Saturday, March 8, 2014
PORTLAND — Brooke Hidell of Casco has lived near the Crooked River for much of his life. He has fished and taught others to fish there. He understands the river’s role as a feeder into Sebago Lake, the main source of drinking water to residents of Portland and other surrounding towns.
Shelley Kath of the National Resource Defense Council speaks at a news conference at City Hall in Portland today. The council released a report that details threats of a proposed pipeline that would bring tar sands oil from Canada to Maine.
Shawn Patrick Ouellette / Staff Photographer
Hidell also has counted the number of times the Portland-Montreal Pipe Line crosses the Crooked River. Six times. For him, that translates to at least six chances for an oil spill that would threaten the waterway that’s so dear to him and so vital to the region.
As speculation increases about the possibility of tar sands crude oil flowing from Canada through Maine, environmental advocates are banding together to warn Mainers of what they see as a risky and dangerous proposition.
Hidell joined representatives from the Natural Resources Council of Maine, the Natural Resources Defense Council and the local chapter of the Sierra Club to protest what they feel is a growing threat to Maine’s quality of life.
So far, nothing has happened, but there is movement in Canada that suggests it’s only a matter of time, according to Dylan Voorhees with NRCM.
Enbridge Corp., a major petroleum player in Canada, already has applied for a permit that would reverse the flow of oil between Ontario and Montreal. Voorhees said he sees no scenario in which that oil would stop there. What he and others predict is a similar reversal of the Montreal-to-Portland pipeline. That would allow the Canadian oil to be loaded onto tankers in Casco Bay and then shipped to refineries.
Voorhees said that development would provide no real benefits to Maine, but would threaten the environment in countless ways while increasing profits for wealthy oil companies.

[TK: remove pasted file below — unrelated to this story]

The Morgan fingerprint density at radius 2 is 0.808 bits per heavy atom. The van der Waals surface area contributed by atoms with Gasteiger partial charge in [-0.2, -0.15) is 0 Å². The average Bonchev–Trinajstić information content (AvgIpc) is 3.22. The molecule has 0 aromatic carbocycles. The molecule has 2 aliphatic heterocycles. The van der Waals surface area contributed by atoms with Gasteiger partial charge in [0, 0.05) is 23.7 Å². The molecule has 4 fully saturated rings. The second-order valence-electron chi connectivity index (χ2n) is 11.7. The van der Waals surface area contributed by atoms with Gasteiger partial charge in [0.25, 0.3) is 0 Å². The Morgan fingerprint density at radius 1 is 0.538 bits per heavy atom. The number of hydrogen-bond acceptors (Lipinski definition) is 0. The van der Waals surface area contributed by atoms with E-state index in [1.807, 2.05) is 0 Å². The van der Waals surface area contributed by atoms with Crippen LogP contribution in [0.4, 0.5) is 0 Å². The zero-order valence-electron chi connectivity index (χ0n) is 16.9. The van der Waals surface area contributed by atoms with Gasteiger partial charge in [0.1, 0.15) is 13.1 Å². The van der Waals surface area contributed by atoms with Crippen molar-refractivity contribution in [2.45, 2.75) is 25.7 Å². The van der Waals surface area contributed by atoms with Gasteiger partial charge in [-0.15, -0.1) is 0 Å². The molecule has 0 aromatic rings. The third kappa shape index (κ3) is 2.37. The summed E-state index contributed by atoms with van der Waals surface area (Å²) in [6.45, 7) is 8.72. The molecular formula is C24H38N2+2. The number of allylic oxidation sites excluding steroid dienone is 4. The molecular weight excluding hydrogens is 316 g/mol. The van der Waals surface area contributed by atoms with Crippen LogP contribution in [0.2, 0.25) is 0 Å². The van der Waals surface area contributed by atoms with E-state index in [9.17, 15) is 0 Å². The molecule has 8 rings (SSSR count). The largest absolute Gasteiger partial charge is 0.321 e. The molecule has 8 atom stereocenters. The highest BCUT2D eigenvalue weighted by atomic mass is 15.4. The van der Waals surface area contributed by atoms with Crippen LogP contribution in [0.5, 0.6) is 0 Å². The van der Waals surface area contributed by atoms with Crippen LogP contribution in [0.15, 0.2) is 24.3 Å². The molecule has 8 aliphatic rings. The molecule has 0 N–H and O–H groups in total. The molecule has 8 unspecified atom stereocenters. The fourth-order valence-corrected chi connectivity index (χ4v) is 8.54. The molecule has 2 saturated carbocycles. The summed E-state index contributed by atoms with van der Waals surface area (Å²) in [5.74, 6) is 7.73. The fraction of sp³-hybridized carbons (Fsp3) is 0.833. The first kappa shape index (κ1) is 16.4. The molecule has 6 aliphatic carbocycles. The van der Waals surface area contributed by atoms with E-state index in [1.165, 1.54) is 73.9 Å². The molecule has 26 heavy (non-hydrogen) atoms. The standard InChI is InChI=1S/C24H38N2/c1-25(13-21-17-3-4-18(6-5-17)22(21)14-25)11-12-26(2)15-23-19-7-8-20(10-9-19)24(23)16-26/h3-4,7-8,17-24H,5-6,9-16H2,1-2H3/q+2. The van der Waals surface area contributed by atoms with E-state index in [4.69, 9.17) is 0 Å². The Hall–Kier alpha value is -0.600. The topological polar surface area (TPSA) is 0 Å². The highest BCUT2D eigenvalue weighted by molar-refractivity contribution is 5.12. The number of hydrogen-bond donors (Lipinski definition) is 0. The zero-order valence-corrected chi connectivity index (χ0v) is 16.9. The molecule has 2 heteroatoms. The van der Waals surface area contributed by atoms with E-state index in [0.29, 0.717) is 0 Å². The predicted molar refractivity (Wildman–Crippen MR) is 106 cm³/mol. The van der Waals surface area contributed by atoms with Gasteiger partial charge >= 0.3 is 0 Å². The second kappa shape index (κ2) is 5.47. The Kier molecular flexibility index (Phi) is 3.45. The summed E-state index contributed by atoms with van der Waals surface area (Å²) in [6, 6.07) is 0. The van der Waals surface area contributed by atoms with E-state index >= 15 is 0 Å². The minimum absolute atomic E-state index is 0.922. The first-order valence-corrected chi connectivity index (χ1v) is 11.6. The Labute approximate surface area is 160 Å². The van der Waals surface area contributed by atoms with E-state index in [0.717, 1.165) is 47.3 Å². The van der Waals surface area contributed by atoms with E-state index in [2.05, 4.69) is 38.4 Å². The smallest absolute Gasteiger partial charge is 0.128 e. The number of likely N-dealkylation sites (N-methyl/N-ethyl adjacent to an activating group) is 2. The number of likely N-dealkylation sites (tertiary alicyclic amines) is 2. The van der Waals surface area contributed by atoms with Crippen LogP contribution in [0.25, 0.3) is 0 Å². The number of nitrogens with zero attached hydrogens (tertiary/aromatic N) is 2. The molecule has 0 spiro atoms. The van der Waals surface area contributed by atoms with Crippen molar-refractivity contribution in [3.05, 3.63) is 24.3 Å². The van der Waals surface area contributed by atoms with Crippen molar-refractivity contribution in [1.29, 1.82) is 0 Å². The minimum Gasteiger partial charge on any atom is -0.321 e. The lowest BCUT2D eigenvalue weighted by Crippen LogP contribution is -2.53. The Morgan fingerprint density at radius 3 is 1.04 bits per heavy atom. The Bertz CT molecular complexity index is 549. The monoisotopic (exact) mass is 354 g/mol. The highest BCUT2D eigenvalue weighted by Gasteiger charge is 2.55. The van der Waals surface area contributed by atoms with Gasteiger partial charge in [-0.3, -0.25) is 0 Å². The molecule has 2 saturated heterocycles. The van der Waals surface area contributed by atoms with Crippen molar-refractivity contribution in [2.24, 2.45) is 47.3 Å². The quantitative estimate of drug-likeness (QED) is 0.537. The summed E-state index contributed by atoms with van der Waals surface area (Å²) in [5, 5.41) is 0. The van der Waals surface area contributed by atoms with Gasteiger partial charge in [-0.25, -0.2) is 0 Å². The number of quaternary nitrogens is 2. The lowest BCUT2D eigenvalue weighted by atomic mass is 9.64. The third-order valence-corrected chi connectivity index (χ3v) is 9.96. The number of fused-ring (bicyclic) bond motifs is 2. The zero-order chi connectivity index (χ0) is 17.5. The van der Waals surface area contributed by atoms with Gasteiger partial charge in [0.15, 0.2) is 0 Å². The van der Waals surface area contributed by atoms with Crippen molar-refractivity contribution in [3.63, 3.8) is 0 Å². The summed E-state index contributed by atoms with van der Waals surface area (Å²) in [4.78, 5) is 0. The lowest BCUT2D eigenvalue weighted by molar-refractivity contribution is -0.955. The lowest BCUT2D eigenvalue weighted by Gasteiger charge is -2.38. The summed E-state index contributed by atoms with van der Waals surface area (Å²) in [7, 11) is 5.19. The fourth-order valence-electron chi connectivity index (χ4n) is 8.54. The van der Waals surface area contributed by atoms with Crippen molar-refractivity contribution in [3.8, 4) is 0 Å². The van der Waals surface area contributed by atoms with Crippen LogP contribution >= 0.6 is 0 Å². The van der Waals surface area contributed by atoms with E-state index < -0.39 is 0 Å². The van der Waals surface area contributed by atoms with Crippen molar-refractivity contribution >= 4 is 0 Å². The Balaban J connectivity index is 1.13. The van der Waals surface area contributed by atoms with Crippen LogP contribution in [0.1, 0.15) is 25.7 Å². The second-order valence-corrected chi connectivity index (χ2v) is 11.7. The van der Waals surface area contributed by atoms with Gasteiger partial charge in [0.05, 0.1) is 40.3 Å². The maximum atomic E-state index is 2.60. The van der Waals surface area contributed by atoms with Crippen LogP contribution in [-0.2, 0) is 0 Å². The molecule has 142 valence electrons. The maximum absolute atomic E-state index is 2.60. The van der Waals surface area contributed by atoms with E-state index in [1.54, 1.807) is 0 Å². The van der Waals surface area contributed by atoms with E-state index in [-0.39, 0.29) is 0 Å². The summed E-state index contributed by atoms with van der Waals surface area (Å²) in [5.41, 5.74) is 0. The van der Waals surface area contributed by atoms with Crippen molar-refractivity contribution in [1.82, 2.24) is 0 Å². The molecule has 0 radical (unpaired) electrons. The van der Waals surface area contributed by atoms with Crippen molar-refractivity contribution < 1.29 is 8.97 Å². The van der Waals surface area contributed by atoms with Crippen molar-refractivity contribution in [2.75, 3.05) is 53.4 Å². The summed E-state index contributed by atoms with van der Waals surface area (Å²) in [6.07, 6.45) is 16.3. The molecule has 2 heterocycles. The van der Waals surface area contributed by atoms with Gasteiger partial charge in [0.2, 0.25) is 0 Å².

“The health of Maine people and our economy and our way of life depend on clean water for drinking, for tourism, for our fishing industry and for recreation,” he said at an event today at Portland City Hall. "The risk of pushing tar sands through this pipeline is just too great.”
For years, light crude oil has flowed from Portland to Montreal. What would be the difference in seeing oil move the other way?
Shelley Kath with NRDC said the difference lies in the type of petroleum. Tar sands oil is dirty and corrosive, opponents say. Just to get it moving through pipelines, the thick substance needs to be diluted with chemicals. Kath said tar sands oil is much more likely to spill than traditional oil. Hidell doesn’t want to see that spill happen in his Crooked River.
Nevertheless, Canadian companies are committed to getting the most out of this type of oil, even amid challenges. A Montreal-to-Portland route would be just a small part of what industry watchers expect to happen over the next decade.
How that could play out is unclear, Voorhees said, and the decision would involve multiple jurisdictions. In Maine, the pipeline is operated by Portland Pipe Line Corp. of South Portland. The company recently declined a request for comment about its plans, but its website says there are no active plans to move crude oil from western Canada through Maine.
Environmentalists don’t buy it.
Four years ago, Enbridge introduced a project called Trailbreaker that would have moved tar sands crude oil from Alberta to Montreal and eventually to Portland. That project was shelved because of the recession, but now it appears to be moving forward in smaller pieces.
Plans to move this type of oil have spurred debate elsewhere. TransCanada Corp. has faced stiff opposition from environmentalists in the U.S. to its Keystone Pipeline that would transport oil down the country’s backbone to the Gulf Coast.
Voorhees said the focus needs to be on energy efficiency and alternatives, not increased oil production.